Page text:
Is It Safe to Find Roommates On Craigslist or Other Online Sites?

Is It Safe to Find Roommates On Craigslist or Other Online Sites? (Yes, If You Remember These Five Tips…)

Moving to a big city like Miami or New York can be a daunting experience if you don’t have friends there. Same thing with moving to a new neighborhood you’ve never been, or settling on a campus.

Whichever reason you may have in mind to look for a roommate, you are more likely to end up on Craigslist or similar roommate search sites.

The process of combing through the list of people on these sites isn’t the easiest thing you could try.

Chances are your anxiety will get the better of you. You certainly don’t want to end up in the same house with an obnoxious.

What if the person deals drugs?

Things can be a little easy in the summer because lots of people tend to move around this time of the year.

During the winter, fewer people are moving, meaning you need to look even harder on Craigslist to find a roommate.

But, Is It Safe To Find Roommates On Craigslist Or Other Online Sites?

Absolutely yes – you just need to be keen. If you just log on Craigslist and choose a random person without interrogating them on a few things of your interest, you are likely to end up with a roommate you will regret meeting. An average post on Craigslist receives between 10 to 30 responses overnight in the summer when everyone is moving. You will land a dozen nice people out of these responses, a few whom you can interrogate further to choose the “best” roommate.

Keep These Five Things In Mind When Searching For A Roommate

Here is how to make your roommate hunting journey safe and successful:

1. Pay Attention to Minor Details

They say the devil is in the details.

When writing your own post or reading the potential roommate’s post on Craigslist or anywhere else, pay attention to tiny bits of details like the state of the dishwasher and whether the residence was only renovated a decade ago.

Of course, first you will want to look at the basics: the distance to the closest subway, room dimensions, income requirements, cost, and even laundry services.

Chances are very high that, if the poster or ad is thorough and respectful in the write-up, the roommate will also be an organized and respectful person.

  • Is the grammar bad?
  • Are there all-caps phrases?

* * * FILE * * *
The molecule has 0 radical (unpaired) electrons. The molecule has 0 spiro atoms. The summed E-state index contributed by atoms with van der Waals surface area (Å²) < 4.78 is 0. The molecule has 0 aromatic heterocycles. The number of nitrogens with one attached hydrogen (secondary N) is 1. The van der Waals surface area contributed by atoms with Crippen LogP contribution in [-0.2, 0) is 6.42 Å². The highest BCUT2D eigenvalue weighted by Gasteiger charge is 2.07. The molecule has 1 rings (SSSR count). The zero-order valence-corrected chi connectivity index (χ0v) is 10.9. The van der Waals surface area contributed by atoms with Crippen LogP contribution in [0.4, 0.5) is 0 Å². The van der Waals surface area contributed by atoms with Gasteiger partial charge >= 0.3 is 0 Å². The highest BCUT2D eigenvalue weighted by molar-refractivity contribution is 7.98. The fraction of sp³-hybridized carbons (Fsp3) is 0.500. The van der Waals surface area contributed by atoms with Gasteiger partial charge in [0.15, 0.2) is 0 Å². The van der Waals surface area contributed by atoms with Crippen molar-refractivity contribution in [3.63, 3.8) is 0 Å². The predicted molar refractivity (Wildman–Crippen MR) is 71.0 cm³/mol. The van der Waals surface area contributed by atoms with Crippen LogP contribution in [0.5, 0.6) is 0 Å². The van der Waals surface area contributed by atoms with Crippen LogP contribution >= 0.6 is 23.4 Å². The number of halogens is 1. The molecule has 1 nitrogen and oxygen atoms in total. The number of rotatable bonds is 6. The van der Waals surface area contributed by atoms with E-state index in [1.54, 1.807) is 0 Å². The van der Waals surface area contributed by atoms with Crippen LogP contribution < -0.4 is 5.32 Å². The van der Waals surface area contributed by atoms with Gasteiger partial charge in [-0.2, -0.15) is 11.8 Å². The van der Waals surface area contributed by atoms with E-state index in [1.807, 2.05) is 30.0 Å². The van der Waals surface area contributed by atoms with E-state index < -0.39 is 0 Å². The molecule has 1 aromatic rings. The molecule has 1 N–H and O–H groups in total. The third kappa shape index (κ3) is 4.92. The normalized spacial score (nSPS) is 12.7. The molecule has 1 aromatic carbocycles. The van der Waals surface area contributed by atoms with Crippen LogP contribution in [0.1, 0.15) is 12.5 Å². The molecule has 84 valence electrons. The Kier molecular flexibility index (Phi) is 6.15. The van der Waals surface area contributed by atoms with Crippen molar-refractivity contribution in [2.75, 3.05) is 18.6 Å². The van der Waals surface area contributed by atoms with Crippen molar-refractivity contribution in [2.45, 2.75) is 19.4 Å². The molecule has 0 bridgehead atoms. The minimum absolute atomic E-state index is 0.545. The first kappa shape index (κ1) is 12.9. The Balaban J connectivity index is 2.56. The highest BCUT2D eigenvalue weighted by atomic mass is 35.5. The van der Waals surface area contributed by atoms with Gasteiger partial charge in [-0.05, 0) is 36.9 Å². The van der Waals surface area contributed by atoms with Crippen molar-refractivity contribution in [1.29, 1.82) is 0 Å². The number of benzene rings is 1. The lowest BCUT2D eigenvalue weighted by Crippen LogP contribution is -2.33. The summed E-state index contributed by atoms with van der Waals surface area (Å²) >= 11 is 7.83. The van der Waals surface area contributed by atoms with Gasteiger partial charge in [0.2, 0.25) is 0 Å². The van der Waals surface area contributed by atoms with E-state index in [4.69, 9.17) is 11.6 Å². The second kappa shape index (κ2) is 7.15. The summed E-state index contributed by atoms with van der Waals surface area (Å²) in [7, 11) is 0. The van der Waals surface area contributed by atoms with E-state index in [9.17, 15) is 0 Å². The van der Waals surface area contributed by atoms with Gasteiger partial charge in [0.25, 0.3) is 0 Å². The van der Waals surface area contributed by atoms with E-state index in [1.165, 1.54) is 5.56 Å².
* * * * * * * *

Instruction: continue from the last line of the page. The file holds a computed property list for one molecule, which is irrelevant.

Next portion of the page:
• Does the poster come across as mildly rude to you?

Trust your instincts and move to the next one.

Also, if you are an animal lover, check if the roommate will be excited about your pet.

If they won’t, look for another person.

Whether it is sleeping habits or dealing with pets, be specific with what you are looking for.

When in doubt, consider asking your family or friends if there is anything extra, personality-wise, you should include.

They are more likely to be privy of your quirky side you are not aware of.

2. Beware of Scams

Roommate scams are common on Craigslist although pretty every other search site has the same problem to a varying degree.

The reason why Craigslist is the worst affected is the fact that the platform is unmoderated and free.

The posts on the platform as well as the responses your posts will receive can be from fraudulent elements, so it is important to have the skeptic hat on.

If a deal sounds too enticing, you are probably dealing with a scammer.

Be careful to never exchange funds or personal details with the possible roommate before meeting them in person and perhaps securing a lease (this still applies even if they are asking to wire money to you before you meet them).

Set up a separate email address specifically to search for a roommate on these sites.

Also, be wary of posts riddled with errors or those that seem incomplete.

If someone promptly responds to your posts ready to move in without even requesting some additional information about you, read it as a red flag.

3. Meet Up Before You Sign a Lease

One of the worst things you could do when hunting for a roommate on Craigslist and similar platforms is to enter into a legally binding agreement with someone to live with them before even meeting in person. It is hard to tell the character of a person solely by looking at their online personas.

Pick a convenient public location to meet up, such as a coffee shop or a diner. Consider bringing along a family member or friend.

If you are going to inspect a room in someone’s apartment or house, you may as well bring a friend or family member with you.